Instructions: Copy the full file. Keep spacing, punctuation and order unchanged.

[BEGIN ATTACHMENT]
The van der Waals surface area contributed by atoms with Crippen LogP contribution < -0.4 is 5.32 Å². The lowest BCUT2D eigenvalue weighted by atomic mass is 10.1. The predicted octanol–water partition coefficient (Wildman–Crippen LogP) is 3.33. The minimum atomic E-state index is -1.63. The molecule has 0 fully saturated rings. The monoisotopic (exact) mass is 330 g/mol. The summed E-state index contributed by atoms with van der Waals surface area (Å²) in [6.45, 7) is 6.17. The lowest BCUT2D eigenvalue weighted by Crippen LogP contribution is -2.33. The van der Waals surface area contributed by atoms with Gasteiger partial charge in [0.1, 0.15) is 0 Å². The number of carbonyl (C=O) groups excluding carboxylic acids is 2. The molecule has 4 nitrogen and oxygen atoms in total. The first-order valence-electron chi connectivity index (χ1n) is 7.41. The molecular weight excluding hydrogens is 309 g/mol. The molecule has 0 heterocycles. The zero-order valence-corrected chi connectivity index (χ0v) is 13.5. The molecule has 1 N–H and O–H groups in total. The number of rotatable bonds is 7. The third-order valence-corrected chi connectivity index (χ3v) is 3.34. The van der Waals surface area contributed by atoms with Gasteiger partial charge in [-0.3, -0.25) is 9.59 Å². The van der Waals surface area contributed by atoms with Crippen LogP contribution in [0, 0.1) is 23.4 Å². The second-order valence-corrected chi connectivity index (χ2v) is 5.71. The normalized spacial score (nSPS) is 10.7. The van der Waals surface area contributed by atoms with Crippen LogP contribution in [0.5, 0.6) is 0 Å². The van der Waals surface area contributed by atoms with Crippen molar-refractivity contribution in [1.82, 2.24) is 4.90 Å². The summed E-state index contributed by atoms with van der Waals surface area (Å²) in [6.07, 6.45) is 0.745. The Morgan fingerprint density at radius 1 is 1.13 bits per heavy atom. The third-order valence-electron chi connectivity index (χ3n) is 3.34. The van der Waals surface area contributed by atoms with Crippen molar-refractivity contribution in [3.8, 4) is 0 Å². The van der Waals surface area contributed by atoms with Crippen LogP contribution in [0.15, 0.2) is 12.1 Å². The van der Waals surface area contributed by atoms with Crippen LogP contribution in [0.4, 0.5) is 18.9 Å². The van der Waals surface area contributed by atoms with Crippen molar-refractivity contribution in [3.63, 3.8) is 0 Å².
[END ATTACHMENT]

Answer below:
The van der Waals surface area contributed by atoms with Crippen LogP contribution < -0.4 is 5.32 Å². The lowest BCUT2D eigenvalue weighted by atomic mass is 10.1. The predicted octanol–water partition coefficient (Wildman–Crippen LogP) is 3.33. The minimum atomic E-state index is -1.63. The molecule has 0 fully saturated rings. The monoisotopic (exact) mass is 330 g/mol. The summed E-state index contributed by atoms with van der Waals surface area (Å²) in [6.45, 7) is 6.17. The lowest BCUT2D eigenvalue weighted by Crippen LogP contribution is -2.33. The van der Waals surface area contributed by atoms with Gasteiger partial charge in [0.1, 0.15) is 0 Å². The number of carbonyl (C=O) groups excluding carboxylic acids is 2. The molecule has 4 nitrogen and oxygen atoms in total. The first-order valence-electron chi connectivity index (χ1n) is 7.41. The molecular weight excluding hydrogens is 309 g/mol. The molecule has 0 heterocycles. The zero-order valence-corrected chi connectivity index (χ0v) is 13.5. The molecule has 1 N–H and O–H groups in total. The number of rotatable bonds is 7. The third-order valence-corrected chi connectivity index (χ3v) is 3.34. The van der Waals surface area contributed by atoms with Gasteiger partial charge in [-0.3, -0.25) is 9.59 Å². The van der Waals surface area contributed by atoms with Crippen LogP contribution in [0, 0.1) is 23.4 Å². The second-order valence-corrected chi connectivity index (χ2v) is 5.71. The normalized spacial score (nSPS) is 10.7. The van der Waals surface area contributed by atoms with Crippen LogP contribution in [0.5, 0.6) is 0 Å². The van der Waals surface area contributed by atoms with Crippen molar-refractivity contribution in [1.82, 2.24) is 4.90 Å². The summed E-state index contributed by atoms with van der Waals surface area (Å²) in [6.07, 6.45) is 0.745. The Morgan fingerprint density at radius 1 is 1.13 bits per heavy atom. The third-order valence-electron chi connectivity index (χ3n) is 3.34. The van der Waals surface area contributed by atoms with Crippen molar-refractivity contribution in [3.8, 4) is 0 Å². The van der Waals surface area contributed by atoms with Crippen LogP contribution in [0.15, 0.2) is 12.1 Å². The van der Waals surface area contributed by atoms with Crippen LogP contribution in [0.4, 0.5) is 18.9 Å². The van der Waals surface area contributed by atoms with Crippen molar-refractivity contribution in [3.63, 3.8) is 0 Å².